MANILA, Philippines -- The new head coach of the Philippine women's volleyball team is no stranger to the country.
Jorge Edson Souza de Brito, who was assigned by the FIVB to work with the national women's team this week, learned about the Philippines through one of Brazil's volleyball icons -- Leila Barros.
Barros, now a senator, became a darling to Filipino fans when she played for the Brazilian national team in the FIVB Grand Prix in Manila in August 2000.
"Leila once told me that if ever it struck my mind to move elsewhere, I should be moving to the Philippines," said Souza de Brito.
"I'm very happy to have this chance to come to the Philippines, it's an honor," he also said. "I love volleyball and I love the passion Filipinos have for volleyball. They love the sport so much — and there are a lot of fans."
The 54-year-old coach is now looking forward to seeing the country for himself and helping develop the women's volleyball team.
Souza de Brito's contract runs for two years, according to the Philippine National Volleyball Federation (PNVF), and his contract is subsidized by the FIVB.
"I could be the fatherly-type, but I want to push myself and the team, work hard to achieve goals," Souza de Brito said of his coaching style.
To familiarize himself with the local volleyball landscape, Souza de Brito watched videos of the Philippines' campaign in the 2019 Southeast Asian Games, as well as the recent tryouts held in Subic.
The Brazilian mentor will be working with national women's team coach, Odjie Mamon, and his assistants Tai Bundit and Grace Antigua. Their goal is to get the team ready for the Asian Women's Championship that the PNVF hopes to host in August, as well as the 31st SEA Games in Hanoi, Vietnam this November.
Souza de Brito admits that he does not expect the women's team to be battle-ready for the August competition, but has high expectations of them come the SEA Games.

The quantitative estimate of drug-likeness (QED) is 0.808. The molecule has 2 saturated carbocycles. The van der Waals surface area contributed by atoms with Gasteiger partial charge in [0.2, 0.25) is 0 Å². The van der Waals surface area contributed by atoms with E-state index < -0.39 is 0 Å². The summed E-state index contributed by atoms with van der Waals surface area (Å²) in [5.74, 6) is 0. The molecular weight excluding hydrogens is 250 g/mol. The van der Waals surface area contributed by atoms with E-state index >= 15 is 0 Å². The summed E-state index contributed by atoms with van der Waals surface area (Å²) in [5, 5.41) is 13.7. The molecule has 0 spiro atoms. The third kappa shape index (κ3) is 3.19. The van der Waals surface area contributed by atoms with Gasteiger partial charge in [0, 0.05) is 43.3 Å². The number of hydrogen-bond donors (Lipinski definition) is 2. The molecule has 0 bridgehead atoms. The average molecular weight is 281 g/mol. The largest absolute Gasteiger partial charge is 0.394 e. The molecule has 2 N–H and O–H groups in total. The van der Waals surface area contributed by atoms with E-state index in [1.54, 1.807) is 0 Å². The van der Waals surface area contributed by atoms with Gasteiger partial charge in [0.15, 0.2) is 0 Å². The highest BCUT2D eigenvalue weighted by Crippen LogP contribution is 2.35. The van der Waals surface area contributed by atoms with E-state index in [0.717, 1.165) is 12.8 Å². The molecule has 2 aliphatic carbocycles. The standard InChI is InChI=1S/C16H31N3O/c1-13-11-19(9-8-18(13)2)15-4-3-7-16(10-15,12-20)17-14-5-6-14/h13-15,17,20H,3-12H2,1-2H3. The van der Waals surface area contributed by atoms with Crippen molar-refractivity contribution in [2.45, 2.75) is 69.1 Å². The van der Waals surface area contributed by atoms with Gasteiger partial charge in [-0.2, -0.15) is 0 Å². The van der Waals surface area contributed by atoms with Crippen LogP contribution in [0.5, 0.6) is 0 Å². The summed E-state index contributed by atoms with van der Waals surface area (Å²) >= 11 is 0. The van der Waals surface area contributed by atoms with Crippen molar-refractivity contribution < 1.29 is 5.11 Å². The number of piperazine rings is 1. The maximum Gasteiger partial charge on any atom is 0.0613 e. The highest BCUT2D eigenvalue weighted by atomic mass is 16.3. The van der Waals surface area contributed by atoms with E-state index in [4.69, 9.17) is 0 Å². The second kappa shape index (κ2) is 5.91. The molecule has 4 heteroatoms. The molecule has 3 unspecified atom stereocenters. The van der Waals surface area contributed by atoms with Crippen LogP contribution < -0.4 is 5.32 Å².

"It's too early to make a change for the Asian championship, but for November, it would be different," he said. "Four months is actually not enough a time, but we’ll do our best, some changes will happen."
Souza de Brito is familiar with the Asian volleyball scene, having done the coaching rounds in Japan in the 2006 FIVB Women's World Cup. He also mentored the Korean Air Jumbos, a men's team, in the Korean league from 2015 to 2016.
Ahead of his two-year stint in the Philippines, Souza de Brito already has an idea of what he wants to accomplish.
"We build a new one, a new order," he said. "Each country or continent has its own way of playing volleyball and it's impossible to change everything."
"But I'm looking forward to make the team stronger and make the athletes understand the sport better. We all have to work altogether so we can see what kind of volleyball we can produce," he added.
Souza de Brito has two Olympic titles to his name, having been a middle blocker for Brazil in the 1992 Games in Barcelona, and having served as an assistant coach to the Brazilian women's team in the 2008 Olympics in Beijing.
The coach said that winning an Olympic gold medal is incomparable.
"It was amazing, I can feel my body shaking, it’s a very special moment for all athletes. It was the best emotion in my life," he said.
This is something that he hopes to duplicate in some fashion with the Philippines. "I want to repeat that feeling again, in the Philippines, in the SEA Games," he said.
The FIVB has pegged the first day of Souza de Brito's two-year contract on July 1, according to PNVF president Ramon "Tats" Suzara.
"Coach Jorge has to have time to transition from his family and from his job as coach of Brazilian club Clube Duque de Caxias, which he has been mentoring since February last year," Suzara explained.
Souza de Brito lives in Curitiba, a city in the southern part of Brazil. He is married to Raquele Lenartowicz, a 37-year-old former professional player. They have three children — Julia (13), Anna Muiza (nine) and Helena (four). His daughter from a previous marriage, Marina (23), plays for Jackson State University, an NCAA southwestern division 1 team.